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Merck Sharp & Dohme B.V. v. Warner Chilcott Co., LLC

Case Name: Merck Sharp & Dohme B.V. v. Warner Chilcott Co., LLC, Civ. No. 13-2088-GMS, 2016 U.S. Dist. LEXIS 114419 (D. Del. Aug 26, 2016) (Sleet, J.)

Drug Product and Patent(s)-in-Suit: NuvaRing® (etonogestrel / ethinyl estradiol); U.S. Patent No. 5,989,581 (“the ’581 patent”)

Nature of the Case and Issue(s) Presented: The issue here centered on Warner’s defense that the ’581 patent was invalid based on anticipation and obviousness. For anticipation, Warner asserted that four different claim elements were inherently disclosed in a prior-art patent application that shared one of the same inventors of the ’581 patent. Warner further argued that those limitations, if not inherently disclosed, would have been obvious in light of the knowledge of one of skill in the art.

Merck argued that the ’581 patent was not anticipated because it was not inherent that all of the claim limitations were disclosed in the prior art. Further, it would not have been obvious to one of skill in the art because the prior-art reference taught away from the claimed limitations. Lastly, Merck asserted that secondary considerations of non-obviousness demonstrated that the patent was not obvious. The court held that the ’581 patent was not anticipated, but the patent was invalid as obvious.

Why Warner Prevailed: The district court found the ’581 patent was not anticipated because several of the claimed limitations were not disclosed in the prior-art reference.  In particular, the court found that there was no clear and convincing evidence that two of the claim elements were explicitly or inherently disclosed in the prior art.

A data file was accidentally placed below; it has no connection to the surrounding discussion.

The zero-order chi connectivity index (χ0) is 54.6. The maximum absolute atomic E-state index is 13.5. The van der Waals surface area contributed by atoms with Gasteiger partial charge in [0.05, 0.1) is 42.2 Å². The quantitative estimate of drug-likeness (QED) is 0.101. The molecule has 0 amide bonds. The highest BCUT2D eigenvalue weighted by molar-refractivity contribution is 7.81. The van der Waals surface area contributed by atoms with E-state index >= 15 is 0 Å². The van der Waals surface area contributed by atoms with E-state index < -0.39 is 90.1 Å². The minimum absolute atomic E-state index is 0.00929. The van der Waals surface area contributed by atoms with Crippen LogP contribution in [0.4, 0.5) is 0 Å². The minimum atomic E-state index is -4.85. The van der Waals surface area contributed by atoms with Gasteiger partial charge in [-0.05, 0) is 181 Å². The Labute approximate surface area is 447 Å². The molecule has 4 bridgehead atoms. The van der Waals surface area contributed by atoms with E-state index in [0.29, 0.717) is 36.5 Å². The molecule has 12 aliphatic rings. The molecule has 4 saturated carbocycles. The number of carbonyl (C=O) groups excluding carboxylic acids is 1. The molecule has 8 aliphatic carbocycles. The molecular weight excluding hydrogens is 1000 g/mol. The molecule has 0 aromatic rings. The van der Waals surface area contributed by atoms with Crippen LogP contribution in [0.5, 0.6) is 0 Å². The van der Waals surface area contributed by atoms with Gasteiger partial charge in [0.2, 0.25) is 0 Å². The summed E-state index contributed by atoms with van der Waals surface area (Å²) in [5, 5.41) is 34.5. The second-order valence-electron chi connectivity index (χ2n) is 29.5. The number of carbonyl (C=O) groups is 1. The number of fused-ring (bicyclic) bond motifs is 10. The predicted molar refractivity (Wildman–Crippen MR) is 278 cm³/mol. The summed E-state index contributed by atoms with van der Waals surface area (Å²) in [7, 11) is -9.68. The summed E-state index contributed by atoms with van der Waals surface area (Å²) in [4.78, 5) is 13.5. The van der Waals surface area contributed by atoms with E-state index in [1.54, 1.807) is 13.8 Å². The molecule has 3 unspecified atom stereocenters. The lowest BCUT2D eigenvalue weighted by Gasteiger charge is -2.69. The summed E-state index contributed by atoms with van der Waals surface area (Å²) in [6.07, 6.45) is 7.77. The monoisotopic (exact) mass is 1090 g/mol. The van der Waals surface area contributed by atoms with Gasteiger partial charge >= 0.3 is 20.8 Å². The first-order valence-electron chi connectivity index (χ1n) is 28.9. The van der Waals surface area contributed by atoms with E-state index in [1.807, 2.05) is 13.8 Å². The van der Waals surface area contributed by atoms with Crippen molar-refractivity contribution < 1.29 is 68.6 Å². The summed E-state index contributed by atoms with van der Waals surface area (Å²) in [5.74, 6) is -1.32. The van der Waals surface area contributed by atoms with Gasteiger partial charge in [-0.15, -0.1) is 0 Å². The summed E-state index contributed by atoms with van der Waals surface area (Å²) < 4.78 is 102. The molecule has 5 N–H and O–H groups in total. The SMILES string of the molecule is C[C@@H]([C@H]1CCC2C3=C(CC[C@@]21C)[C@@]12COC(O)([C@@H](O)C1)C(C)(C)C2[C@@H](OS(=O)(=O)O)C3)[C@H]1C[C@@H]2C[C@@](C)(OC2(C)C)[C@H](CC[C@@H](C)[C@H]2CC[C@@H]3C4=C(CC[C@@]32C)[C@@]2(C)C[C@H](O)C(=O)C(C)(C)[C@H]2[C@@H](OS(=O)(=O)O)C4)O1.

As to obviousness, the court found that these two limitations were obvious in light of the knowledge of one of skill in the art. The court rejected Merck’s argument that the prior art taught away from the claim limitations. Indeed, for one of the elements, the inventor of the ’581 patent admitted he relied on the knowledge of doctors regarding the release-timing claim limitation.

Lastly, the court rejected Merck’s argument that secondary considerations evidenced the non-obviousness of the patent-in-suit. The court found that there was no commercial success because NuvaRing was the fifth most popular contraceptive. Moreover, effective contraception was not the novel feature of the ’581 patent. Thus, the commercial success of NuvaRing was not relevant. Likewise, Merck’s allegations of copying were unfounded because of the ANDA legal framework. Lastly, Merck did not establish a nexus between long-felt need or industry recognition and the patented features.

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